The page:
Table 2

Preference for in-person and on-line programs based on gender and home location (n = 23)

In-person

n (%)

Online

n (%)

Gender

Men

8 (62)

5 (38)

Women

7 (70)

3 (30)

Area

Urban

11 (69)

5 (31)

Rural

4 (57)

3 (43)


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Discussion

We have shown that it is feasible to implement an eReferral system in a stroke prevention clinic. This health system delivery redesign facilitated a partnership with an established community resource utilizing eReferral to link interested patients with the Living Healthy CDSM program. The redesign incorporated facilitators to enrollment in self-management support programs such as endorsement by health care providers, encouragement, and support by program facilitator to enroll in the program, and information provision on the purpose of the program.[8] [9] [10] [11] As well, the program is available at no cost and is available on-line and at various locations within the region, minimizing some barriers to enrollment.

It is unclear why only 7% of those attending the Stroke Prevention Clinic agreed to be referred to the Living Healthy CDSM program. While some factors associated with enrollment were optimized, other factors may have played a role for those who declined referral. Of note, patients with dementia or living in care facilities were not approached by clinic staff but are included in the total number seen by the clinic. Tracking of number of patients approached would have provided a more accurate picture but was not implemented, as it would have increased the workload of clinic staff. More detailed characteristics about patients who attended the clinic compared with those who were referred and enrolled would also help provide a more accurate picture of referral patterns.

Another consideration is that a TIA is like a stroke, producing similar symptoms, but usually lasting only a few minutes and causing no permanent damage. Without lasting symptoms, the patients' perceived severity of this event may have influenced their motivation for CDSM participation. A perception of lower disease severity has been associated with reduced participation in self-management programs.[10] In addition, patients who believe that current health care is sufficient are less likely to enroll in CDSM programs.[10] It is possible that patients in our study felt their health care was adequately supported through their primary care provider and/or stroke prevention clinic visit.

Of those who initially expressed an interest in the Living Healthy CDSM program, and agreed to referral, only 37% proceeded with formal registration. Notably, only one patient refused enrollment in the program when contact was made by Living Healthy staff. The enrollment rate for this project falls in the mid-range of rates found in research studies examining reasons for enrollment in self-management programs.[8] [9] Enrollment may be higher in research studies as opposed to actual practice, as some people may receive extramotivation to take part when they are contributing to research. The enrolment rates seen in our project are similar to those noted among persons with diabetes, where only 5 to 7% of eligible individuals participate in diabetes self-management education programs.[18] [19]

Nineteen percent of patients referred expressed interest in the Living Healthy CDSM program but did not proceed to register. This response may reflect that these patients were at a contemplative stage of readiness for change,[3] that is they were not yet prepared to take action. Readiness to make changes is an important requirement for enhancing self-management.[20] Patients who are not ready to take action may need a different approach to referral that offers more support and follow-up. In this project, program staff attempted to contact patients only once. It is not clear whether further attempts to follow-up with people who did not reply to messages left would have resulted in more people registering.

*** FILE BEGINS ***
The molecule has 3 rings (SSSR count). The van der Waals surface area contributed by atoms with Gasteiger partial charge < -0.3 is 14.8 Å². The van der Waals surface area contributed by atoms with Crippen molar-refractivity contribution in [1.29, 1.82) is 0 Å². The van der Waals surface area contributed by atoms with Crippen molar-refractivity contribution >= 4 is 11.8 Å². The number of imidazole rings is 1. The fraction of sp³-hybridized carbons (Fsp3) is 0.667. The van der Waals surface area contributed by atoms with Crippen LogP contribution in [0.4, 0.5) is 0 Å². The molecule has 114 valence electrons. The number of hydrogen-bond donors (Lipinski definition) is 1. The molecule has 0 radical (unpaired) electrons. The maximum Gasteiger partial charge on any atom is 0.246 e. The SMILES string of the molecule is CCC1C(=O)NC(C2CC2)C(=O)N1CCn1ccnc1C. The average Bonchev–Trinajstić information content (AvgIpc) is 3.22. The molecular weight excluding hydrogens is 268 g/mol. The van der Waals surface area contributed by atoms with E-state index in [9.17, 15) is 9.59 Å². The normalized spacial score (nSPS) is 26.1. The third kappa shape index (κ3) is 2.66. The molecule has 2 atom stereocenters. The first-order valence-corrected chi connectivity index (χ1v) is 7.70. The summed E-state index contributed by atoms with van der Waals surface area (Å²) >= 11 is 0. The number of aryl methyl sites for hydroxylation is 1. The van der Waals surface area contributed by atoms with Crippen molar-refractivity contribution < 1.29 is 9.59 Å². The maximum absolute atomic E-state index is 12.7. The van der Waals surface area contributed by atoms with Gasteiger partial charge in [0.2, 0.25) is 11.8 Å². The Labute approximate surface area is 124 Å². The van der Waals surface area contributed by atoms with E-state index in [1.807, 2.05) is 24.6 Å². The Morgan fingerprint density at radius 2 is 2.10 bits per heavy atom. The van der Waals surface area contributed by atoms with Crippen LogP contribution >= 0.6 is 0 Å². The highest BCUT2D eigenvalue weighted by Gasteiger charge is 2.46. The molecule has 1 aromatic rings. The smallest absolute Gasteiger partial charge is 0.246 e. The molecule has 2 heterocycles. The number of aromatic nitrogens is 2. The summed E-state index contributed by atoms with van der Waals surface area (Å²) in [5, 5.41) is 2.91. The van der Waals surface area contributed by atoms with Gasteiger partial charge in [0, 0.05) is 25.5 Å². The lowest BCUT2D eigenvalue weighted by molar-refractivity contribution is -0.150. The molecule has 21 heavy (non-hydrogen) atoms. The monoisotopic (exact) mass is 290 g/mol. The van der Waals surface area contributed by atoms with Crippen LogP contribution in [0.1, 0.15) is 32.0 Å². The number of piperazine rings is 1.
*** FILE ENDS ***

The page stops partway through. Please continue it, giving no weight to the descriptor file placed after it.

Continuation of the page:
Age appeared to be a factor in readiness to enroll, with those older than than 60 years being more likely to engage in the program. This may be related to having a non-working status and having more time to commit to such a program. In a study of factors associated with participation in a lifestyle program for the prevention of cardiovascular disease, unemployment status was one factor associated with higher patient enrollment in the program.[9] Information on employment status was not collected for this study. Therefore, non-working status associated with age cannot be confirmed. Research to specifically examine factors affecting readiness to enroll and actual enrolment in self-management programs is an area for further examination.

While more people were registered for the on-line program, this was influenced by the lack of available in-person sessions. All those who were waitlisted were waiting for in-person session closer to home. These findings helped inform Living Healthy program staff with regard to where programs were needed. There appeared to be a preference for in-person sessions among those living in more urban areas. The lack of a similar trend among rural dwelling patients may be related to accessibility of the on-line program in which travel was not required. Travel has been identified as a barrier to enrollment in self-management programs.[21] Travel may have been less of a barrier for urban-dwelling patients. Gender did not impact preference. Adults older than 70 years are less likely to use the Internet than those who are younger.[22] In this evaluation, there was a slight preference for the in-person over on-line program among participants who were older than 70 years. A larger sample size is needed to confirm this trend.